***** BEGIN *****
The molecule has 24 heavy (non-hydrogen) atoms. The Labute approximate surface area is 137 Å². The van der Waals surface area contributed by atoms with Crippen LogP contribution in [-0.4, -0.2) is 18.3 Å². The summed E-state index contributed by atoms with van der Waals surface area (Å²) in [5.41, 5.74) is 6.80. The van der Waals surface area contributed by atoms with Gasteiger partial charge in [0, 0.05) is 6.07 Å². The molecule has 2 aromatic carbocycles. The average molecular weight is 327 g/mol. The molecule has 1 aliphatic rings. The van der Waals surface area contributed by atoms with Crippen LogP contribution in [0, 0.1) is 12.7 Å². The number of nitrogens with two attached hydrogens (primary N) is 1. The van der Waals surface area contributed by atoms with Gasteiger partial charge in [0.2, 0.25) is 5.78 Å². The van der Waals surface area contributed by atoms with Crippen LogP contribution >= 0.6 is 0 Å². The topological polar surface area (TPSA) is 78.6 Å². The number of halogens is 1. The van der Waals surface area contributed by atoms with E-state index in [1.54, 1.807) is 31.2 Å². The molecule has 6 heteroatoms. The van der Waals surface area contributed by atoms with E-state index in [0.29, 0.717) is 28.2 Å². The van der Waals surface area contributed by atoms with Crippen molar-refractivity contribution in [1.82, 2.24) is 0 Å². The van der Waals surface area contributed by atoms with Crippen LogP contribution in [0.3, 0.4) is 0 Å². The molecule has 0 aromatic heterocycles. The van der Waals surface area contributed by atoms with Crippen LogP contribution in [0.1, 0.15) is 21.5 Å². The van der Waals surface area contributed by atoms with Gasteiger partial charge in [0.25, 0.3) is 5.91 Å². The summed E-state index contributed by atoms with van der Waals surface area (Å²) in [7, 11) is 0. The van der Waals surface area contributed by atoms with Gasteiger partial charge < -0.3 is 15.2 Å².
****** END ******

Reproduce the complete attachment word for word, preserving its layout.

The molecule has 24 heavy (non-hydrogen) atoms. The Labute approximate surface area is 137 Å². The van der Waals surface area contributed by atoms with Crippen LogP contribution in [-0.4, -0.2) is 18.3 Å². The summed E-state index contributed by atoms with van der Waals surface area (Å²) in [5.41, 5.74) is 6.80. The van der Waals surface area contributed by atoms with Gasteiger partial charge in [0, 0.05) is 6.07 Å². The molecule has 2 aromatic carbocycles. The average molecular weight is 327 g/mol. The molecule has 1 aliphatic rings. The van der Waals surface area contributed by atoms with Crippen LogP contribution in [0, 0.1) is 12.7 Å². The number of nitrogens with two attached hydrogens (primary N) is 1. The van der Waals surface area contributed by atoms with Gasteiger partial charge in [0.2, 0.25) is 5.78 Å². The van der Waals surface area contributed by atoms with Crippen LogP contribution >= 0.6 is 0 Å². The topological polar surface area (TPSA) is 78.6 Å². The number of halogens is 1. The van der Waals surface area contributed by atoms with E-state index in [1.54, 1.807) is 31.2 Å². The molecule has 6 heteroatoms. The van der Waals surface area contributed by atoms with E-state index in [0.29, 0.717) is 28.2 Å². The van der Waals surface area contributed by atoms with Crippen molar-refractivity contribution in [1.82, 2.24) is 0 Å². The van der Waals surface area contributed by atoms with Crippen LogP contribution in [0.3, 0.4) is 0 Å². The molecule has 0 aromatic heterocycles. The van der Waals surface area contributed by atoms with Crippen LogP contribution in [0.1, 0.15) is 21.5 Å². The van der Waals surface area contributed by atoms with Gasteiger partial charge in [0.25, 0.3) is 5.91 Å². The summed E-state index contributed by atoms with van der Waals surface area (Å²) in [7, 11) is 0. The van der Waals surface area contributed by atoms with Gasteiger partial charge < -0.3 is 15.2 Å².